From Environmental Health Symposium
Those of us that work in the area of clinical metal toxicology have not given aluminum toxicity the attention it deserves. With two excellent presentations by Chris Shaw PhD at EHS2021 and the new book by Prof. Chris Exley PhD on his research (Exley C. Imagine You are an Aluminum Atom Skyhorse Press 2020) it is time to give this toxic metal some attention.
(Al) is the third most abundant metal in the earth’s crust. In nature it is found complexed to silicon (alluminosilicates) and other minerals (phosphate, fluoride, chloride, etc.). According to the ATSDR’s monograph on aluminum:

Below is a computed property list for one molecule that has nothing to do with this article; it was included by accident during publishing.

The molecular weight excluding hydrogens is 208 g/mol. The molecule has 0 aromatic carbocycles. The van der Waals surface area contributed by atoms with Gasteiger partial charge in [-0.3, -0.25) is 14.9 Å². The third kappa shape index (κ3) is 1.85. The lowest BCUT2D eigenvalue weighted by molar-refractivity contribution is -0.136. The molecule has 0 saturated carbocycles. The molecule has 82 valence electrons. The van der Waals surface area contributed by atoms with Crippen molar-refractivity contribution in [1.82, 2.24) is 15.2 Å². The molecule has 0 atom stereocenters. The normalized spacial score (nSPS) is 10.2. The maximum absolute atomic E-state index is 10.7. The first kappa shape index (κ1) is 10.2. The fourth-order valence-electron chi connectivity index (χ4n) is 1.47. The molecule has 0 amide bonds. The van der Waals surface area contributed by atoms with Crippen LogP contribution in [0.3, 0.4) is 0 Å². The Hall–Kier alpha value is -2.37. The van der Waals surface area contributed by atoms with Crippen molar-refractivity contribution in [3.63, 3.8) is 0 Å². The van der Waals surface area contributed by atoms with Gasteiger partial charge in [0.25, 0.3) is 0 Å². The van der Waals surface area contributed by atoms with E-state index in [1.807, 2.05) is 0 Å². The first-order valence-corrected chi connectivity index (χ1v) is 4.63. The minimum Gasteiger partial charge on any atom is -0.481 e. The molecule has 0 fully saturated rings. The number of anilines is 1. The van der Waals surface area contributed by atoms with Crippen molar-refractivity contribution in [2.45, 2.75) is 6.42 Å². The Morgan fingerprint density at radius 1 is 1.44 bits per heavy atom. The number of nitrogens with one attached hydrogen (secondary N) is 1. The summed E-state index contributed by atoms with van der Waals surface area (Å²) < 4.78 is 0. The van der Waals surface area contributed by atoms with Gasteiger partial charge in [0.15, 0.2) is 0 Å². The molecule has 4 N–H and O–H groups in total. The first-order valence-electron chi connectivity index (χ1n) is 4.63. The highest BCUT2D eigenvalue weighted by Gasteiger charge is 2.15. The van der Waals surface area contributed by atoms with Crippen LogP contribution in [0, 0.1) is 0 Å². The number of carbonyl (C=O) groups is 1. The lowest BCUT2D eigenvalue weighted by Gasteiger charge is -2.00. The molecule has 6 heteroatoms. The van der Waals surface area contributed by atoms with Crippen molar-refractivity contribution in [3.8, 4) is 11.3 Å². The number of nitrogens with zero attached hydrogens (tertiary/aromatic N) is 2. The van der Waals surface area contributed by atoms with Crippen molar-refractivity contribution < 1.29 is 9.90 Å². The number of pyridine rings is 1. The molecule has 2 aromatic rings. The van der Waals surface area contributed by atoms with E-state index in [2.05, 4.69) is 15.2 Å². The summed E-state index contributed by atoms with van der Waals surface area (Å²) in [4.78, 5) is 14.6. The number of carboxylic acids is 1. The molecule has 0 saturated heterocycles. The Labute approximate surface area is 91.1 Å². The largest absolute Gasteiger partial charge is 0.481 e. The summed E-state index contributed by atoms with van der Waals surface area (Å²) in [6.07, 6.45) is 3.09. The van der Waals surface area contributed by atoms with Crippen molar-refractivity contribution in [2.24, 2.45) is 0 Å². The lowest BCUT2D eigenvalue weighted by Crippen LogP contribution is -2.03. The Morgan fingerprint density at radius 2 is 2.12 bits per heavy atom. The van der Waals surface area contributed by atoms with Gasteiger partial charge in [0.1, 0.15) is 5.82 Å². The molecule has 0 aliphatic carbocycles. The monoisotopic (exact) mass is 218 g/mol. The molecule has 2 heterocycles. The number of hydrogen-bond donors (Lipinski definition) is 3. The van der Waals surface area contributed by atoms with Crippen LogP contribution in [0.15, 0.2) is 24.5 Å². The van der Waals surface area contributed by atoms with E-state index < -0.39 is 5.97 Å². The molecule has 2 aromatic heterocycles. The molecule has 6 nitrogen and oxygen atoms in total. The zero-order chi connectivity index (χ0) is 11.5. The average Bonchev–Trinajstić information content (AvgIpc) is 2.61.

“Because aluminum compounds occur naturally and are widely used in industry, in the manufacture of household products, and in processing, packaging, and preserving food, the potential for human exposure to these compounds through ingestion of food and water and inhalation of airborne particulates is substantial.”
Al can be found in food, water, and air pollution as well as pharmaceuticals, injections, protheses and personal care products. It can be absorbed from the gut, lungs or the skin into the systemic circulation and distributed to the lung, liver, bone, muscle and brain, with the highest levels found in lung tissue (whether or not the lung tissue came from occupationally exposed individuals is not clear)